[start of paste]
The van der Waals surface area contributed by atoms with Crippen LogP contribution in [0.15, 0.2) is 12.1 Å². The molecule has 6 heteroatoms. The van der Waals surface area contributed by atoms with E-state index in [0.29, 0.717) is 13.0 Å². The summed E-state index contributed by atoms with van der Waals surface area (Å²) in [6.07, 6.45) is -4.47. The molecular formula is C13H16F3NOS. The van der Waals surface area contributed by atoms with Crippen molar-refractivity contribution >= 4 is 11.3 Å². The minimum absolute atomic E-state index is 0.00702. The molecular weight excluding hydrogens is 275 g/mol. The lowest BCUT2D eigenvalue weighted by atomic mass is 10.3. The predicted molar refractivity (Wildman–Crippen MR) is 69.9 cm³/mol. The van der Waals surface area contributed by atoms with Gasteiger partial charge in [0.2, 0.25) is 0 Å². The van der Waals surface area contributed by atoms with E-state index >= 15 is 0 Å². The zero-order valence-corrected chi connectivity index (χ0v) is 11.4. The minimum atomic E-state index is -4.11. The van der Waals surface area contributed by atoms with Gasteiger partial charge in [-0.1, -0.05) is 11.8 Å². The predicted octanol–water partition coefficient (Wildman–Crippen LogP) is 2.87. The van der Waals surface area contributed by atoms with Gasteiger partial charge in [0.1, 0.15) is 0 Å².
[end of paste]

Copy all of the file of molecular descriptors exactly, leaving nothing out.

The van der Waals surface area contributed by atoms with Crippen LogP contribution in [0.15, 0.2) is 12.1 Å². The molecule has 6 heteroatoms. The van der Waals surface area contributed by atoms with E-state index in [0.29, 0.717) is 13.0 Å². The summed E-state index contributed by atoms with van der Waals surface area (Å²) in [6.07, 6.45) is -4.47. The molecular formula is C13H16F3NOS. The van der Waals surface area contributed by atoms with Crippen molar-refractivity contribution >= 4 is 11.3 Å². The minimum absolute atomic E-state index is 0.00702. The molecular weight excluding hydrogens is 275 g/mol. The lowest BCUT2D eigenvalue weighted by atomic mass is 10.3. The predicted molar refractivity (Wildman–Crippen MR) is 69.9 cm³/mol. The van der Waals surface area contributed by atoms with Gasteiger partial charge in [0.2, 0.25) is 0 Å². The van der Waals surface area contributed by atoms with E-state index >= 15 is 0 Å². The zero-order valence-corrected chi connectivity index (χ0v) is 11.4. The minimum atomic E-state index is -4.11. The van der Waals surface area contributed by atoms with Gasteiger partial charge in [-0.1, -0.05) is 11.8 Å². The predicted octanol–water partition coefficient (Wildman–Crippen LogP) is 2.87. The van der Waals surface area contributed by atoms with Gasteiger partial charge in [0.1, 0.15) is 0 Å².